Insulin-Like Growth Factor-1 but Not Insulin Predicts Cognitive Decline in Huntington's Disease

PLoS One. 2016 Sep 14;11(9):e0162890. doi: 10.1371/journal.pone.0162890. eCollection 2016.


Background: Huntington's disease (HD) is one of several neurodegenerative disorders that have been associated with metabolic alterations. Changes in Insulin Growth Factor 1 (IGF-1) and/or insulin input to the brain may underlie or contribute to the progress of neurodegenerative processes. Here, we investigated the association over time between changes in plasma levels of IGF-1 and insulin and the cognitive decline in HD patients.

Methods: We conducted a multicentric cohort study in 156 patients with genetically documented HD aged from 22 to 80 years. Among them, 146 patients were assessed at least twice with a follow-up of 3.5 ± 1.8 years. We assessed their cognitive decline using the Unified Huntington's Disease Rating Scale, and their IGF-1 and insulin plasmatic levels, at baseline and once a year during the follow-up. Associations were evaluated using a mixed-effect linear model.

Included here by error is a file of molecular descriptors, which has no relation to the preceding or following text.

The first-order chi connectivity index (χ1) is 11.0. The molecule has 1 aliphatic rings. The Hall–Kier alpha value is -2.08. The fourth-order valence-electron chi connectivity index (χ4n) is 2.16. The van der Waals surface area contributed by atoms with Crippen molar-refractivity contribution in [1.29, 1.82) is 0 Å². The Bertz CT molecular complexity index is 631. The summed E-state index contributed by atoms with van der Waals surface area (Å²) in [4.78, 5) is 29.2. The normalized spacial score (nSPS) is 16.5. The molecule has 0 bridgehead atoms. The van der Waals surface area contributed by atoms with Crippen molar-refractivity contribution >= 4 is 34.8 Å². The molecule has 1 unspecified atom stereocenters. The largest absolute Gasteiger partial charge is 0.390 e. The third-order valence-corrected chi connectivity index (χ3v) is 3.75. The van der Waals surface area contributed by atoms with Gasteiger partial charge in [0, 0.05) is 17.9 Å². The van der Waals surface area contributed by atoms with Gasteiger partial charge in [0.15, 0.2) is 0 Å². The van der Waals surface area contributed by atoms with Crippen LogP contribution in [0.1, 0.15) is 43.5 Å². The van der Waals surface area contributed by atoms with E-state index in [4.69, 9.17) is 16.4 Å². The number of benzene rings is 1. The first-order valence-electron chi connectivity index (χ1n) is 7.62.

Results: In the cross-sectional analysis at baseline, higher levels of IGF-1 and insulin were associated with lower cognitive scores and thus with a higher degree of cognitive impairment. In the longitudinal analysis, the decrease of all cognitive scores, except the Stroop interference, was associated with the IGF-1 level over time but not of insulin.

Conclusions: IGF-1 levels, unlike insulin, predict the decline of cognitive function in HD.

Publication types

  • Multicenter Study

MeSH terms

  • Adult
  • Aged
  • Aged, 80 and over
  • Cognition Disorders / blood*
  • Cognition Disorders / etiology
  • Disease Progression
  • Female
  • Humans
  • Huntington Disease / blood*
  • Huntington Disease / complications
  • Huntington Disease / pathology
  • Insulin / blood*
  • Insulin-Like Growth Factor I / analysis*
  • Male
  • Middle Aged
  • Young Adult


  • Insulin
  • Insulin-Like Growth Factor I

Grants and funding

A-C Bachoud-Lévi is the PI of the biomarker program financed first by Gis A02216JS /A04159JS and then Assistance Publique - Hôpitaux de Paris (Département de la Recherche Clinique et du Développement); she had full access to all of the data for this study and takes responsibility for the integrity of the data and the accuracy of data analysis. She is supported by an interface contract from INSERM and is the head of the French National Centre for Huntington’s disease, granted by the Ministry of Health.